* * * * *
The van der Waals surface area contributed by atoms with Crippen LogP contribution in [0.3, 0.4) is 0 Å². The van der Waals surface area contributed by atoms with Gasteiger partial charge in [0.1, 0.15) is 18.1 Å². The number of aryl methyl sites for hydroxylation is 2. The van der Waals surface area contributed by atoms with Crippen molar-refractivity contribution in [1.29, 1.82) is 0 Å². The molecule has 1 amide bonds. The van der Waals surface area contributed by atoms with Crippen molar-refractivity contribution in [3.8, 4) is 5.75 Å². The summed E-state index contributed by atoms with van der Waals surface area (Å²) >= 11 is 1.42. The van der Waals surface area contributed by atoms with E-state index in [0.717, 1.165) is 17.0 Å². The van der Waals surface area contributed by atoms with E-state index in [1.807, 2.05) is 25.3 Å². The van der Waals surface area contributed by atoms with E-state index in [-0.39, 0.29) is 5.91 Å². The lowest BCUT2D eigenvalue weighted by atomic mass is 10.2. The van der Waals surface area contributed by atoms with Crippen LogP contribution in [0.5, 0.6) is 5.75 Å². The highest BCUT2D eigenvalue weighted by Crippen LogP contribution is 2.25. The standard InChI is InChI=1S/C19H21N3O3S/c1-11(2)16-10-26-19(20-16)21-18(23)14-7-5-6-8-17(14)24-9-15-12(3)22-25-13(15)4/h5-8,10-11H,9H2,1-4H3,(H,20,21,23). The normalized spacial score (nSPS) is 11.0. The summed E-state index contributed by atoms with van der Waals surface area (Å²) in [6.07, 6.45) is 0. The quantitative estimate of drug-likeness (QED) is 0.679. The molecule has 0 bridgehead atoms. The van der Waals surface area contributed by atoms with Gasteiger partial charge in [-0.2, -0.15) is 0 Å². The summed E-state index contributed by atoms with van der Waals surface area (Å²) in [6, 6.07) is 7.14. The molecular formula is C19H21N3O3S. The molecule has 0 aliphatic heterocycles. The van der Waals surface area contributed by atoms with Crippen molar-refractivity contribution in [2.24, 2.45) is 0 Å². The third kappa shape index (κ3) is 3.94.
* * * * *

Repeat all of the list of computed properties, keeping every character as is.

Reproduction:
The van der Waals surface area contributed by atoms with Crippen LogP contribution in [0.3, 0.4) is 0 Å². The van der Waals surface area contributed by atoms with Gasteiger partial charge in [0.1, 0.15) is 18.1 Å². The number of aryl methyl sites for hydroxylation is 2. The van der Waals surface area contributed by atoms with Crippen molar-refractivity contribution in [1.29, 1.82) is 0 Å². The molecule has 1 amide bonds. The van der Waals surface area contributed by atoms with Crippen molar-refractivity contribution in [3.8, 4) is 5.75 Å². The summed E-state index contributed by atoms with van der Waals surface area (Å²) >= 11 is 1.42. The van der Waals surface area contributed by atoms with E-state index in [0.717, 1.165) is 17.0 Å². The van der Waals surface area contributed by atoms with E-state index in [1.807, 2.05) is 25.3 Å². The van der Waals surface area contributed by atoms with E-state index in [-0.39, 0.29) is 5.91 Å². The lowest BCUT2D eigenvalue weighted by atomic mass is 10.2. The van der Waals surface area contributed by atoms with Crippen LogP contribution in [0.5, 0.6) is 5.75 Å². The highest BCUT2D eigenvalue weighted by Crippen LogP contribution is 2.25. The standard InChI is InChI=1S/C19H21N3O3S/c1-11(2)16-10-26-19(20-16)21-18(23)14-7-5-6-8-17(14)24-9-15-12(3)22-25-13(15)4/h5-8,10-11H,9H2,1-4H3,(H,20,21,23). The normalized spacial score (nSPS) is 11.0. The summed E-state index contributed by atoms with van der Waals surface area (Å²) in [6.07, 6.45) is 0. The quantitative estimate of drug-likeness (QED) is 0.679. The molecule has 0 bridgehead atoms. The van der Waals surface area contributed by atoms with Gasteiger partial charge in [-0.2, -0.15) is 0 Å². The summed E-state index contributed by atoms with van der Waals surface area (Å²) in [6, 6.07) is 7.14. The molecular formula is C19H21N3O3S. The molecule has 0 aliphatic heterocycles. The van der Waals surface area contributed by atoms with Crippen molar-refractivity contribution in [2.24, 2.45) is 0 Å². The third kappa shape index (κ3) is 3.94.